In 2006 the mockumentary film Borat! Cultural Learnings of America for Make Benefit Glorious Nation of Kazakhstan was released to mixed critical acclaim. While some were hailing Sacha Baron Cohen’s work as a stroke of comedic genius, officials from the country of Kazakhstan, where Cohen’s character Borat Sagdiyev was said to have originated from, thought the film was no laughing matter.
Throughout the years, Kazakh officials have publicly blasted Cohen’s character. Feeling that the film portrayed citizens of the country as “racist, sexist and primitive,” the BBC reports, the sale of the film has been banned and officials have even threatened to sue Cohen after appearing as his Borat character for the MTV music awards. A multimillion-dollar campaign was later launched in order to counter the potentially negative connotations the film may have implied about the country.
In spite of their unfavorable perception of the film, Kazakh officials later publicly thanked Cohen for driving up tourism. While Cohen may have had a hand in the increased interest in the Central Asian country, officials are far from embracing the slapstick humor in the fictional documentary, so when several tourists from the Czech Republic showed up wearing nothing but “mankinis” inspired by Cohen’s Borat character in hopes of staging a photo they quickly founded themselves dawning a set of handcuffs.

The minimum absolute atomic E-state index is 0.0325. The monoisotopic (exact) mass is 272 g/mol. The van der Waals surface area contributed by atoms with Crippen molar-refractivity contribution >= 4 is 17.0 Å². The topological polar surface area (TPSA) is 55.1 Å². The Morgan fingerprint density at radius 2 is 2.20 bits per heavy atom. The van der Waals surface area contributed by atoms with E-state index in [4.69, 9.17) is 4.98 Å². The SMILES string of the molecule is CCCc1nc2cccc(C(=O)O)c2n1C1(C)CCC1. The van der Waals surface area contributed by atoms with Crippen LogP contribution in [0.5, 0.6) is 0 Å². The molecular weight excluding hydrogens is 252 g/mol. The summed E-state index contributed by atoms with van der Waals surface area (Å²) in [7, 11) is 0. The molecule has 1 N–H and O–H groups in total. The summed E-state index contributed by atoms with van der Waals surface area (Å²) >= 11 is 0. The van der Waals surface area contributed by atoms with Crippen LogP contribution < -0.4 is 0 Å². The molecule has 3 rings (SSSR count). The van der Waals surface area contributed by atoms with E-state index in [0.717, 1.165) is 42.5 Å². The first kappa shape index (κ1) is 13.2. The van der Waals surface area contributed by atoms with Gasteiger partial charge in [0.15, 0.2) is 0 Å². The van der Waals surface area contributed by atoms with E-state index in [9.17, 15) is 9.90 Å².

Braving snow and cold weather, six tourists from the Czech Republic gathered in the Kazakh capital of Astana in front of a sign reading “I Love Astana.” The tourists were able to take several photos before police intervened and the tourists were taken into police custody.
The photos were sent to the Astana inter-district administrative court for further review. All six of the tourists have been fined approximately $68 for “minor hooliganism,” Aki Press reports.